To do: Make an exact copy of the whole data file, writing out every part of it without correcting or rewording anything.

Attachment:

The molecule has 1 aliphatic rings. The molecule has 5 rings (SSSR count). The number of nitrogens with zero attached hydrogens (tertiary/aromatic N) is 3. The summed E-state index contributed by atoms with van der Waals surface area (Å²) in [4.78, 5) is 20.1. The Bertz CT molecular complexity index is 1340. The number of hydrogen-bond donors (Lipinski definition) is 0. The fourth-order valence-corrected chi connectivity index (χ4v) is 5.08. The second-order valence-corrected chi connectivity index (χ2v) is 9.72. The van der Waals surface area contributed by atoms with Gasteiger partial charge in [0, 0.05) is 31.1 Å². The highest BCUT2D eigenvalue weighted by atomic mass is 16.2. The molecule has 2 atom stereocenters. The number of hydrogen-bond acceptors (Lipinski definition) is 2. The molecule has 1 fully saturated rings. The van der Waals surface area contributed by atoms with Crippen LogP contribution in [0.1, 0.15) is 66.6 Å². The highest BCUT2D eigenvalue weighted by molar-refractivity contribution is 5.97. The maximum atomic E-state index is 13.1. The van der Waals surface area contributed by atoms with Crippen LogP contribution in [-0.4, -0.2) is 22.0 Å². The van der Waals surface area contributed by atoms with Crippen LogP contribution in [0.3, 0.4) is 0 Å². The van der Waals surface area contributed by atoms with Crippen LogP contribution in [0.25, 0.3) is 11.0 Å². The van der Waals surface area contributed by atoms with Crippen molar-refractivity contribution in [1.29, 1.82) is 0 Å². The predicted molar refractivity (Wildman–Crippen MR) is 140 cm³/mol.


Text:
The molecule has 1 aliphatic rings. The molecule has 5 rings (SSSR count). The number of nitrogens with zero attached hydrogens (tertiary/aromatic N) is 3. The summed E-state index contributed by atoms with van der Waals surface area (Å²) in [4.78, 5) is 20.1. The Bertz CT molecular complexity index is 1340. The number of hydrogen-bond donors (Lipinski definition) is 0. The fourth-order valence-corrected chi connectivity index (χ4v) is 5.08. The second-order valence-corrected chi connectivity index (χ2v) is 9.72. The van der Waals surface area contributed by atoms with Gasteiger partial charge in [0, 0.05) is 31.1 Å². The highest BCUT2D eigenvalue weighted by atomic mass is 16.2. The molecule has 2 atom stereocenters. The number of hydrogen-bond acceptors (Lipinski definition) is 2. The molecule has 1 fully saturated rings. The van der Waals surface area contributed by atoms with Crippen LogP contribution in [0.1, 0.15) is 66.6 Å². The highest BCUT2D eigenvalue weighted by molar-refractivity contribution is 5.97. The maximum atomic E-state index is 13.1. The van der Waals surface area contributed by atoms with Crippen LogP contribution in [-0.4, -0.2) is 22.0 Å². The van der Waals surface area contributed by atoms with Crippen LogP contribution in [0.3, 0.4) is 0 Å². The van der Waals surface area contributed by atoms with Crippen LogP contribution in [0.25, 0.3) is 11.0 Å². The van der Waals surface area contributed by atoms with Crippen molar-refractivity contribution in [1.29, 1.82) is 0 Å². The predicted molar refractivity (Wildman–Crippen MR) is 140 cm³/mol.